MOST of the key players shaping American domestic policy are
expecting 1991 to be more contentious and politically scrappy after
the relatively friendly and productive past two years.
Two themes expected to emerge early on:
- Taxes - from tax hikes on million-dollar incomes to tax cuts
for capital-gains earnings.
- Civil rights - with a louder, rougher debate over affirmative
action and racial quotas.
The Bush years have mostly been marked by a softening and
fine-tuning of the Reagan revolution. A president with historically
high public approval built relationships with Congress, passed a
long-languishing Clean Air Act, enacted child-care subsidies and
credits, and managed - if not to actually shrink the deficit - then
to cinch the belt tighter than it might have been over the next five
But now a faltering economy and the threat of war are threatening
to disrupt peace and prosperity.
White House aides working on domestic policy plans expect
domestic politics to be a mere sideshow to the more riveting
war-and-peace questions centered in the Persian Gulf.
They are less certain what to make of the economy. As of
mid-December, many Bush administration officials, along with Federal
Reserve chairman Alan Greenspan, suspected that the recession's bark
might be worse than its bite. Since the White House was also leery
of taking any action that might contribute to the recession
psychology of fear and retrenchment, it was not yet embracing any
policies in response to recession.
In fact, the White House response to economic recession came last
year with the deficit-cutting budget deal. Budget director Richard
Darman believed that if the deficit could be cut, then the Federal
Reserve Board would lower interest rates enough to keep the economy
humming. The Fed didn't move fast enough. White House chief of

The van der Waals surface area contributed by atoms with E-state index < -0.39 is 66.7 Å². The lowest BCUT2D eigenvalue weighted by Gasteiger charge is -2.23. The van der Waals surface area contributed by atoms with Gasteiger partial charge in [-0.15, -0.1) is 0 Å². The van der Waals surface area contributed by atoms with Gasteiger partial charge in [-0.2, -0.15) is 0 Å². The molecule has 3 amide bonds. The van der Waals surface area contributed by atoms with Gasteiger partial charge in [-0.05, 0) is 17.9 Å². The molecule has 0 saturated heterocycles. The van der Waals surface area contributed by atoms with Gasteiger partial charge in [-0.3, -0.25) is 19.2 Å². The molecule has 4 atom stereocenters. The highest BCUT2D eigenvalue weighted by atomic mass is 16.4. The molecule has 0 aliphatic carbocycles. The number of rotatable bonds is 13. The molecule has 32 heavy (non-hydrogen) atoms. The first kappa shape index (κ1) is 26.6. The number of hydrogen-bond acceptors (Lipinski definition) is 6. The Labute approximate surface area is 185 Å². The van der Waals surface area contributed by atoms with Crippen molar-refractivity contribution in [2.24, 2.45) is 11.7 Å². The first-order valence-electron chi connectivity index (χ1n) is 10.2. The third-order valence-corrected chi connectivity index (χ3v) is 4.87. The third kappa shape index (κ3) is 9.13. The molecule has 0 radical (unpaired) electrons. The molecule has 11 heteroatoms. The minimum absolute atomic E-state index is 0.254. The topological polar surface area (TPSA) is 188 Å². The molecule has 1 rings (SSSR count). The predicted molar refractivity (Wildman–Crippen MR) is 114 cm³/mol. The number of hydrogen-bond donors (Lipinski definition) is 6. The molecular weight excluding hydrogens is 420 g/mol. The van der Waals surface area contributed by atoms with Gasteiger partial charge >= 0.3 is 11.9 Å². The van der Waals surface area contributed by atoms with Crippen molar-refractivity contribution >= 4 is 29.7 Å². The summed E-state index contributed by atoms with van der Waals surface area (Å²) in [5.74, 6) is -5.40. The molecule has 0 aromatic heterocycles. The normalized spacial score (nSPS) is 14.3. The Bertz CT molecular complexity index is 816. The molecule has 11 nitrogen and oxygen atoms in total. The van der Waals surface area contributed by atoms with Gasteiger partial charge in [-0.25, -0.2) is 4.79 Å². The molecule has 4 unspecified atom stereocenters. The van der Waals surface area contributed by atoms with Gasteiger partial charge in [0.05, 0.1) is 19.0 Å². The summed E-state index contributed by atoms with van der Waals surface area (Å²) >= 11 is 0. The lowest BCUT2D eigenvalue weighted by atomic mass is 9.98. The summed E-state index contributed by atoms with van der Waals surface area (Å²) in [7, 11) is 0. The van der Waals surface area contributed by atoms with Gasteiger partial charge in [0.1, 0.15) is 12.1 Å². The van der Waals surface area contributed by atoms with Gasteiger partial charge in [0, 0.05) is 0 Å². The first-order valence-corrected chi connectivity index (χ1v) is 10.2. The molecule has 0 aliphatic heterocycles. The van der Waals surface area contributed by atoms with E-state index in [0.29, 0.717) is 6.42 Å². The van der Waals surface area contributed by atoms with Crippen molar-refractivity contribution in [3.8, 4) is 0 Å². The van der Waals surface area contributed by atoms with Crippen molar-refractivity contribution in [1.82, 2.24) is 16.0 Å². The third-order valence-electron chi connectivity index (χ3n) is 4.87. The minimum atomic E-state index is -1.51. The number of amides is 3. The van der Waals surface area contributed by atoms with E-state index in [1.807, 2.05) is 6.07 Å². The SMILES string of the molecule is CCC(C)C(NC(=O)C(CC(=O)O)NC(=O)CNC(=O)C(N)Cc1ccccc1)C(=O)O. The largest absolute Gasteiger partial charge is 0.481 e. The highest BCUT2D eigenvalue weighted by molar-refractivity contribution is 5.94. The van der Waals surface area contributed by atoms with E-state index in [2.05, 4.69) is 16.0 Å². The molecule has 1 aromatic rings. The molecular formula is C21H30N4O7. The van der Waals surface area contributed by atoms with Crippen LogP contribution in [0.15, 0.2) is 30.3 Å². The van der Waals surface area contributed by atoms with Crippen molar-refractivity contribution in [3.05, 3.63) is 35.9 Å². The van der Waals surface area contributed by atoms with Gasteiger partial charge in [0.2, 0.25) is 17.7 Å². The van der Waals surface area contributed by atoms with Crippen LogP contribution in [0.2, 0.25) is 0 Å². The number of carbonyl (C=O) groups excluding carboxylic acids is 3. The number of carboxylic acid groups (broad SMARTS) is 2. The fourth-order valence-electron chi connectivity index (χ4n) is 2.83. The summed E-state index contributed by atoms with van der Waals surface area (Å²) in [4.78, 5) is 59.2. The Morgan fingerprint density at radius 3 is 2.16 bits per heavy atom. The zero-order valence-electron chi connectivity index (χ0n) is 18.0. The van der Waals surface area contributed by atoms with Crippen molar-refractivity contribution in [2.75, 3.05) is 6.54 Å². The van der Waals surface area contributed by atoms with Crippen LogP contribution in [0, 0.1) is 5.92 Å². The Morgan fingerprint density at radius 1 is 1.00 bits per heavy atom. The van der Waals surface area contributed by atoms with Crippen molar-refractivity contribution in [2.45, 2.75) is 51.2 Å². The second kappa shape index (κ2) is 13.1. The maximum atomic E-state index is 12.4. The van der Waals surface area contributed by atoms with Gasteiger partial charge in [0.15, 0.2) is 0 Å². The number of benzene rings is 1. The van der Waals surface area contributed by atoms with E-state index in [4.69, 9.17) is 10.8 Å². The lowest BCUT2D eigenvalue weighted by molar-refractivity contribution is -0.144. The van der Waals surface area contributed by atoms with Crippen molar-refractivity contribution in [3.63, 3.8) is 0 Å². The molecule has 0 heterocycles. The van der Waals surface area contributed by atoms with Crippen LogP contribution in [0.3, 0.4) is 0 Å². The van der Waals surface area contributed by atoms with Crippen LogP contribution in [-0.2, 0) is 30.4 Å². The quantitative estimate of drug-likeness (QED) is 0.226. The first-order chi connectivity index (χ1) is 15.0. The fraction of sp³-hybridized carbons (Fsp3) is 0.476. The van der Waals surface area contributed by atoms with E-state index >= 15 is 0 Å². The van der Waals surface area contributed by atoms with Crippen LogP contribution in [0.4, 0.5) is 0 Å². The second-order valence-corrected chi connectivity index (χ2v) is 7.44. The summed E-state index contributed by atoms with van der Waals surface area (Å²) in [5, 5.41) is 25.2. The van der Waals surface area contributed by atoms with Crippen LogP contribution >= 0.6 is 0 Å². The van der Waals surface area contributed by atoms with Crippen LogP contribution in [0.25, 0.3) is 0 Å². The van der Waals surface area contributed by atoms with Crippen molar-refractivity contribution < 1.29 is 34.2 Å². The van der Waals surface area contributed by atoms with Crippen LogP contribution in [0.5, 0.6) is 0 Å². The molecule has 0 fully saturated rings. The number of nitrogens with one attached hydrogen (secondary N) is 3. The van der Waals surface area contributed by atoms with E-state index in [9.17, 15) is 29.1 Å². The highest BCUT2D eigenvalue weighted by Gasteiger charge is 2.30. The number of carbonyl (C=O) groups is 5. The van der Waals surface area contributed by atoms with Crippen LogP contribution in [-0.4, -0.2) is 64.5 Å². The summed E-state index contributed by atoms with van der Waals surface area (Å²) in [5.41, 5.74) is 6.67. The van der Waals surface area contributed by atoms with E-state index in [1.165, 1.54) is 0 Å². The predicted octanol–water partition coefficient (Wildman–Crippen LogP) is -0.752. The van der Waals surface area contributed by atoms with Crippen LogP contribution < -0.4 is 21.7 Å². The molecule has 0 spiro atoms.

staff John Sununu blames Democrats for forcing the process to take so
The budget and its staggering, still growing deficit will
dominate the legislative landscape and is likely to stifle any
government plans for costly programs.
As the administration has been working through the 1992 budget in
recent weeks, staff members say they have been struck by how much
leverage the new agreement gives them to hold down spending.
"It's almost the equivalent of a line-item veto," says a White
House aide. "I think that will be fully realized very, very
THE Democrats who control Capitol Hill have the apparent
initiative on the most politically charged issues coming up.
Republicans acknowledge they were outmaneuvered politically on the
question of taxing the very rich this fall. Democrats immediately
began plans to revive the issue in the 102nd Congress in January.
The Republican response is shaping up along these lines: The
president and his party will not support raising income taxes any
more on anybody at any level - including those who earn more than $1
million a year.
The administration is probably going to bring back its proposal
to cut capital gains tax rates as a spur to economic growth. Many
Democrats have argued that the capital-gains tax cut is a tax cut
for the wealthy. In this growth versus fairness debate last year,
the Democrats won the most political points, according to opinion
polls last fall.
This debate will return. It may open up some new aspects, too,
such as Democratic proposals to cut payroll tax rates for Social
Security, perhaps making up the lost dollars by raising the level of
Some Democrats are eager to send another civil rights bill up to
the White House for a veto that was obviously painful for a
president who has tried to expand his party in the black community. …